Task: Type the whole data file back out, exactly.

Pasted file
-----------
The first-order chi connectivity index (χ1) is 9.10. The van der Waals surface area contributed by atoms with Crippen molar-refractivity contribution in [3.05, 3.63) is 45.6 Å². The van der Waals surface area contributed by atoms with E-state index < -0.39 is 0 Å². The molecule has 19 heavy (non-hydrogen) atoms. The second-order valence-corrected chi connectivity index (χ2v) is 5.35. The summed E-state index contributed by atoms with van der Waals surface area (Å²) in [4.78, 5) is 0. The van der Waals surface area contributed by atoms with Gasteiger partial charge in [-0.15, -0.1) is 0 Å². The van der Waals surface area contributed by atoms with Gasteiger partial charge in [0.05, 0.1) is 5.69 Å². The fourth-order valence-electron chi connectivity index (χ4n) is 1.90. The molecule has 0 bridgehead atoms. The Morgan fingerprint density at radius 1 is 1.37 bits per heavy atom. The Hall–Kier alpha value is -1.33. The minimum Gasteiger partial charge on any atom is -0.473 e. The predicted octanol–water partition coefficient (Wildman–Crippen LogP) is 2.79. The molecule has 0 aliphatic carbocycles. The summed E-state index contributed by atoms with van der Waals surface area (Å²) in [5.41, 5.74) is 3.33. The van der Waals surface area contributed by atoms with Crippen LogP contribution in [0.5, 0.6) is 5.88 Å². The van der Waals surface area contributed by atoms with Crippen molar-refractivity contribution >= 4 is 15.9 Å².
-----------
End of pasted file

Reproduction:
The first-order chi connectivity index (χ1) is 9.10. The van der Waals surface area contributed by atoms with Crippen molar-refractivity contribution in [3.05, 3.63) is 45.6 Å². The van der Waals surface area contributed by atoms with E-state index < -0.39 is 0 Å². The molecule has 19 heavy (non-hydrogen) atoms. The second-order valence-corrected chi connectivity index (χ2v) is 5.35. The summed E-state index contributed by atoms with van der Waals surface area (Å²) in [4.78, 5) is 0. The van der Waals surface area contributed by atoms with Gasteiger partial charge in [-0.15, -0.1) is 0 Å². The van der Waals surface area contributed by atoms with Gasteiger partial charge in [0.05, 0.1) is 5.69 Å². The fourth-order valence-electron chi connectivity index (χ4n) is 1.90. The molecule has 0 bridgehead atoms. The Morgan fingerprint density at radius 1 is 1.37 bits per heavy atom. The Hall–Kier alpha value is -1.33. The minimum Gasteiger partial charge on any atom is -0.473 e. The predicted octanol–water partition coefficient (Wildman–Crippen LogP) is 2.79. The molecule has 0 aliphatic carbocycles. The summed E-state index contributed by atoms with van der Waals surface area (Å²) in [5.41, 5.74) is 3.33. The van der Waals surface area contributed by atoms with Crippen LogP contribution in [0.5, 0.6) is 5.88 Å². The van der Waals surface area contributed by atoms with Crippen molar-refractivity contribution >= 4 is 15.9 Å².